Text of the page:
They set up cameras to learn about wildlife. This bear used it to take 400 selfies.
A little to the left. Now right. Chin up. Perfect.
A bear in Colorado has people talking after taking about 400 selfies on a wildlife camera. The photos were originally posted two months ago on the Boulder Open Space and Mountain Parks Instagram account but were reposted Monday on Twitter.
"Of the 580 photos captured, about 400 were bear selfies," the department said in its post.
The tweet caught the eye of many social media users, some of whom chimed in with a few jokes.
Recently, a bear discovered a wildlife camera that we use to monitor wildlife across #Boulder open space. Of the 580 photos captured, about 400 were bear selfies.🤣 Read more about we use wildlife cameras to observe sensitive wildlife habitats. https://t.co/1hmLB3MHlU pic.twitter.com/714BELWK6c
— Boulder OSMP (@boulderosmp) January 23, 2023
"Sure, it's cute when the bear takes 400 selfies with the trail cam. But when I do it, I get a letter advising me that I should have taken a left at the trail split and that I was on private property," said Twitter user @EscpFrmFlatland.
Others pondered on what the photogenic bear may have been thinking.
"I think I look ok from the front but what about the side?" wrote Twitter user @OopsITweetedAgn. "Is my snout too long?"
So how do the cameras work?
The department previously said on its website that it has nine motion-detecting cameras across 46,000 acres.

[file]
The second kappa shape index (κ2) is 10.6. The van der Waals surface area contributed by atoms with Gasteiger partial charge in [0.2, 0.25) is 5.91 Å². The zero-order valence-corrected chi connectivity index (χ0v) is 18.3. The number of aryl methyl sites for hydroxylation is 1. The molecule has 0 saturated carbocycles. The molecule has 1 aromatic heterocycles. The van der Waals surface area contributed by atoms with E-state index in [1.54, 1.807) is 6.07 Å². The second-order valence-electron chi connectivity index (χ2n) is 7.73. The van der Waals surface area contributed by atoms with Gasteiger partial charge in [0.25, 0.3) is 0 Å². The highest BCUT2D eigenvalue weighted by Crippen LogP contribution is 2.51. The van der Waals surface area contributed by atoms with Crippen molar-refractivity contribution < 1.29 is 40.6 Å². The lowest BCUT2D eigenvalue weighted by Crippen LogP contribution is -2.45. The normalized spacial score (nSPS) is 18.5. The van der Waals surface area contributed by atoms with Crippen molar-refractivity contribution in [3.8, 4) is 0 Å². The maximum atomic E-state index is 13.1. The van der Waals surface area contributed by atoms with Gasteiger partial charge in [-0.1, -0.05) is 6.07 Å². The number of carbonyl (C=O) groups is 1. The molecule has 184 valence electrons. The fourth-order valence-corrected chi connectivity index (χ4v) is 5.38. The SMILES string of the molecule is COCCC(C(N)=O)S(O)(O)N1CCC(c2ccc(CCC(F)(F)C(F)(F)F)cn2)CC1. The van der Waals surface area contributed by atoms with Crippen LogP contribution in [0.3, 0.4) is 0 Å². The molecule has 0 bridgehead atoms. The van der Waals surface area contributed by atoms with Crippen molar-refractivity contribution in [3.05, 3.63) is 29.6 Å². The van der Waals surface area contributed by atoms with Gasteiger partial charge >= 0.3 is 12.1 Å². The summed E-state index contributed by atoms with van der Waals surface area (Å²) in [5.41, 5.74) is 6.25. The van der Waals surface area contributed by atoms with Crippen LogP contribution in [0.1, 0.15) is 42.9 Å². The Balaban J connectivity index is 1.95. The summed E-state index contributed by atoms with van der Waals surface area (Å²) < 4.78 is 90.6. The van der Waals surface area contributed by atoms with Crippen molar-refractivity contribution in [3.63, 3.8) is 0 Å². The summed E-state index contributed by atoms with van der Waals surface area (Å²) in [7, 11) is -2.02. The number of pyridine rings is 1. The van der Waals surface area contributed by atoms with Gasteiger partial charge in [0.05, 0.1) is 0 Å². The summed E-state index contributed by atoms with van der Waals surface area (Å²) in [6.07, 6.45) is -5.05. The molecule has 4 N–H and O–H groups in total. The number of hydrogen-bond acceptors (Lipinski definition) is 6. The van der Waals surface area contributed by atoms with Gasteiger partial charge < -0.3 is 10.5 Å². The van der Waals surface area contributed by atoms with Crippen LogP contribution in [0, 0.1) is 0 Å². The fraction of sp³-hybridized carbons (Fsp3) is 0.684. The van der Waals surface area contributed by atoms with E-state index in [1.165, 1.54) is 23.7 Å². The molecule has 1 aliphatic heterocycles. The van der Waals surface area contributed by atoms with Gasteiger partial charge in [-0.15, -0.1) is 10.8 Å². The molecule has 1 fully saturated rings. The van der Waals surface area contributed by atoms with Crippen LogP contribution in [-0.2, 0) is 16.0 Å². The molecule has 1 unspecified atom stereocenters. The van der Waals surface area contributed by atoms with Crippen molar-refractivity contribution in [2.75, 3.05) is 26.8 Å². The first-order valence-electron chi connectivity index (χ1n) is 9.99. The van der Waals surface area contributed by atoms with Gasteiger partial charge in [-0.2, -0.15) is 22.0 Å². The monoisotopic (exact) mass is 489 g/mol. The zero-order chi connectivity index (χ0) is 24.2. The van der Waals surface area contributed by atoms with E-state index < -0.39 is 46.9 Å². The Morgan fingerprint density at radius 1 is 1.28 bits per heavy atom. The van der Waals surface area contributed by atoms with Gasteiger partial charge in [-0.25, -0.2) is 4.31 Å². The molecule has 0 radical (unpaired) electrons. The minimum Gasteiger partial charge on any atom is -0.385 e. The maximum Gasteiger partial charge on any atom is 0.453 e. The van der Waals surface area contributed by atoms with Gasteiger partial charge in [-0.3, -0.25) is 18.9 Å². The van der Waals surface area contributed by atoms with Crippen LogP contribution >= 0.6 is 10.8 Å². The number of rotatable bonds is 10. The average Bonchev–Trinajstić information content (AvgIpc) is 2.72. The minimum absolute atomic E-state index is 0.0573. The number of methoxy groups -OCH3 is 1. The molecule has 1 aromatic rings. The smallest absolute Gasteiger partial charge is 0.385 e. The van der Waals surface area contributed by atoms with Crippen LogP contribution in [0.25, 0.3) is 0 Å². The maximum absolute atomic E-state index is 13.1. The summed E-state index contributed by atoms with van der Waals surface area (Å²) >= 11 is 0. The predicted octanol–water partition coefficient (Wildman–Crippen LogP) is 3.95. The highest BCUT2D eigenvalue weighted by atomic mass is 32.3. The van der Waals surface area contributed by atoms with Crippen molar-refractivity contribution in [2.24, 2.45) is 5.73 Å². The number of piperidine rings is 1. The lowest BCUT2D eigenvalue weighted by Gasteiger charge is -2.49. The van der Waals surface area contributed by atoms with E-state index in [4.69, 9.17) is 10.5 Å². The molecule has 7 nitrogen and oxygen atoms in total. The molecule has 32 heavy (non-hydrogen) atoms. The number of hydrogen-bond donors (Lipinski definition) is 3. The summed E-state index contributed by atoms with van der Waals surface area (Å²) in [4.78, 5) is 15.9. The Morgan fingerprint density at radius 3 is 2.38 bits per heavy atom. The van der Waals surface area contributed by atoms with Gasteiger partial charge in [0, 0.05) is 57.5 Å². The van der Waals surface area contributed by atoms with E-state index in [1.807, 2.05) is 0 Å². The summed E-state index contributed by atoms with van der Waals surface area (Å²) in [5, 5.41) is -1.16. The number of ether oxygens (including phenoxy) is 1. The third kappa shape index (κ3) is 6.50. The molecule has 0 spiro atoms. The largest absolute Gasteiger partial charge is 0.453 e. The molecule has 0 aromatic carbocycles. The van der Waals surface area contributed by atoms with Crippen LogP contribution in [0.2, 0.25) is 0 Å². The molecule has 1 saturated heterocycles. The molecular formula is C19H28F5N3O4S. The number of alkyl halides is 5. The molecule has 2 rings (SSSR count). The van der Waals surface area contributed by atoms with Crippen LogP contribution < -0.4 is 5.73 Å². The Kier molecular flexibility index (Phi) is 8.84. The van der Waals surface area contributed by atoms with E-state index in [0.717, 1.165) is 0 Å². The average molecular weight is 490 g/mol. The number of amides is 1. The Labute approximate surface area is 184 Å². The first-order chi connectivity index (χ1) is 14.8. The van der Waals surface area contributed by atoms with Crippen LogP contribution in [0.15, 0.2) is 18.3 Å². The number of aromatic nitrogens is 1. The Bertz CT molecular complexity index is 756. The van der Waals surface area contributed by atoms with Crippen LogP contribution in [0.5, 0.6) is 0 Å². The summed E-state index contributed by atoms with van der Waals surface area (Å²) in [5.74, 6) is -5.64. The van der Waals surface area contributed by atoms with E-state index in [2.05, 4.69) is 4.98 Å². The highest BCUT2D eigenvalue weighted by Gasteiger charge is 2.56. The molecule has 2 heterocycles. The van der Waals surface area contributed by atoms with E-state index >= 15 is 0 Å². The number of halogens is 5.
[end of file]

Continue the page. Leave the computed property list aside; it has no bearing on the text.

The cameras are meant to help the team learn more about how local wildlife species use the landscape while ensuring staff presence is kept to a minimum.
A spokesperson for the department told USA TODAY the cameras help the department figure out which wildlife areas need habitat-protective measures.
When an animal steps in front of the cameras, they snap stills, the department said.
The cams also capture video for 10 to 30 seconds and at night, when the cameras use infrared light so as not to disturb nocturnal wildlife much.
The cameras are mostly in areas where animals are traveling or passing through, such as road underpasses.
The department also makes sure there are cameras in spots known for wildlife activity, including areas with footprints in the snow or game trails crossing fence-lines.
Saleen Martin is a reporter on USA TODAY's NOW team. She is from Norfolk, Virginia – the 757 – and loves all things horror, witches, Christmas, and food. Follow her on Twitter at @Saleen_Martin or email her at email@example.com.
This article originally appeared on USA TODAY: Bear takes 400 selfies on Colorado wildlife cam in Boulder Open Space